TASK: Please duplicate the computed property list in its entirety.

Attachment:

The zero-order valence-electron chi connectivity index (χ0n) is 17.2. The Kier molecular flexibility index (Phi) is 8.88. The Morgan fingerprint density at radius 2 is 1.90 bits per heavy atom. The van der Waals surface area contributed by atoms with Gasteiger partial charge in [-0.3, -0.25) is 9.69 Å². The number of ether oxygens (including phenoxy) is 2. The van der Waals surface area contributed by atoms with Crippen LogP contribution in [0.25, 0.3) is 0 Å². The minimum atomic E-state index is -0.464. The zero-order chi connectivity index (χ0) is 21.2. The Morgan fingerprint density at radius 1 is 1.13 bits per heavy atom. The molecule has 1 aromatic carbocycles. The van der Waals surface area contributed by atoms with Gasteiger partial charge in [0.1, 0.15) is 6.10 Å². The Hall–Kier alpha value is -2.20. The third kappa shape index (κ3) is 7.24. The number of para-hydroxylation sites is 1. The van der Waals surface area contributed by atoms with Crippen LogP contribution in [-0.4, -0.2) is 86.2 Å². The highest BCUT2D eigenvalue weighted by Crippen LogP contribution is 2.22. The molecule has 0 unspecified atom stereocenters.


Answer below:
The zero-order valence-electron chi connectivity index (χ0n) is 17.2. The Kier molecular flexibility index (Phi) is 8.88. The Morgan fingerprint density at radius 2 is 1.90 bits per heavy atom. The van der Waals surface area contributed by atoms with Gasteiger partial charge in [-0.3, -0.25) is 9.69 Å². The number of ether oxygens (including phenoxy) is 2. The van der Waals surface area contributed by atoms with Crippen LogP contribution in [0.25, 0.3) is 0 Å². The minimum atomic E-state index is -0.464. The zero-order chi connectivity index (χ0) is 21.2. The Morgan fingerprint density at radius 1 is 1.13 bits per heavy atom. The molecule has 1 aromatic carbocycles. The van der Waals surface area contributed by atoms with Gasteiger partial charge in [0.1, 0.15) is 6.10 Å². The Hall–Kier alpha value is -2.20. The third kappa shape index (κ3) is 7.24. The number of para-hydroxylation sites is 1. The van der Waals surface area contributed by atoms with Crippen LogP contribution in [-0.4, -0.2) is 86.2 Å². The highest BCUT2D eigenvalue weighted by Crippen LogP contribution is 2.22. The molecule has 0 unspecified atom stereocenters.